There’s little doubt that the downward economic spiral we’ve been seeing worldwide is impacting our communities. We’ve learned that Myra Falls mine is due to close by the end of the year. This on top of the closures at the Catalyst mill and the ongoing crisis in our forest industry.
I’ve met with both management and the union at Myra Falls to talk about the closure and what we can do to alleviate it. I’ve also spoken with the Minister of State for Mining and will be meeting with the Minister of Community Development to try to find ways the government can step in to support the industry and support the workers.
Closure is never good news and the impact will be felt in the miner’s home. It will be felt throughout our community as another group of workers and their families find they don’t have the money to spend locally.
And all this on top of the closure of Timberwest’s sawmill and the cuts coming at Catalyst.
But I believe that our communities are strong and resilient, that we must and can find ways of ensuring that our resource industries are maintained. The economic downturn could be turned into a time of positive change, where an economy suited to meet the challenges of global warming evolves, where local production and local control become accepted ways of doing business.
It also could be a time for investment: investment in social housing for the many hundreds who are homeless in the North Island; investment in expanding transit in our rural communities; investment in providing high quality affordable child care for all families who need and want it. In other words, investments that make our communities stronger while, at the same time, creating local jobs.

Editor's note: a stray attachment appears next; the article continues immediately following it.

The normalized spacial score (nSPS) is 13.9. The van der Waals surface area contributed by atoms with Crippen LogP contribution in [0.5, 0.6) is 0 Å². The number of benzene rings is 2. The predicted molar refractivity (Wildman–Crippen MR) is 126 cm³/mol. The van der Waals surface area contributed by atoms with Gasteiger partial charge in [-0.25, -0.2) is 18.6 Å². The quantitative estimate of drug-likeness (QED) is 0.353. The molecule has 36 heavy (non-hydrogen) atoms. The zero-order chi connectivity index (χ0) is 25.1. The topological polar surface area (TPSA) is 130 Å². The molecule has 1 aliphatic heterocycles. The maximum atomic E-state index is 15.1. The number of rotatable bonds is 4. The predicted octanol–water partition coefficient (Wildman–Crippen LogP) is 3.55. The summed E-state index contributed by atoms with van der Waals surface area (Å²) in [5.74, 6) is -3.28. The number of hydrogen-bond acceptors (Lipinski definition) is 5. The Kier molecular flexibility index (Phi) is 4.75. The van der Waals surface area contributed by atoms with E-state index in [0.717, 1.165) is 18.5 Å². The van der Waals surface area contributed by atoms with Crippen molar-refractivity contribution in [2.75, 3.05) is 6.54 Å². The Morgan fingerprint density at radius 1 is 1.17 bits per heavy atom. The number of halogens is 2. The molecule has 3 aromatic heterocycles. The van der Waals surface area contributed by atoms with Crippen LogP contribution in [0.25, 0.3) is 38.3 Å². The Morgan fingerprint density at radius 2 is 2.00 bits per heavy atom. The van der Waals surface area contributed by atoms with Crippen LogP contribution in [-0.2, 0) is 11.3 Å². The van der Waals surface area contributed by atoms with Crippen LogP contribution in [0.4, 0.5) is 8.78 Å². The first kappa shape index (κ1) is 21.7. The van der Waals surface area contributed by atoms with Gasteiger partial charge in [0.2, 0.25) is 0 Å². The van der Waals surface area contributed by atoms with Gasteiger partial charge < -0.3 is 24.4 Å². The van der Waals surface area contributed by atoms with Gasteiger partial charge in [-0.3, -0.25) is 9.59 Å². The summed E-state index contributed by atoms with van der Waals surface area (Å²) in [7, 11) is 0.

None of this will be possible without commitment from provincial government, from communities and from the hard working people of the North Island. It is not an overnight answer. No-one is waving a magic wand to get the jobs back in the mills or in the woods. But working together we can develop ways that people can get back to work.
One step towards this will be when the Legislature resumes in a couple of weeks. The Campbell government had tried to cancel the fall session but the financial crisis has prompted a recall of all MLAs for just one week. It is a sign of the arrogance of the Campbell Liberals that they think that a one week sitting will suffice when people around the province are concerned about their future.
I am going to be telling the Legislature about the concerns of our miners, our forest workers, our health care workers, of First Nations, of teachers and child care workers, of people in ferry dependent communities, of the homeless and the marginalized.
We have not had the opportunity to raise these issues that are so important to our communities in the Legislature since May and it’s going to be an opportunity to have the voices of the North Island heard.
I am always happy to hear your concerns and thoughts. I can be reached by email at claire.trevena.mlaleg.bc.ca or by phone at 250 287 5100 (Campbell River) or 250 956 0028 (Port McNeill) or 1 866 387 5100.
You can also reasd news releases, flyers and other information at www.clairetrevena.ca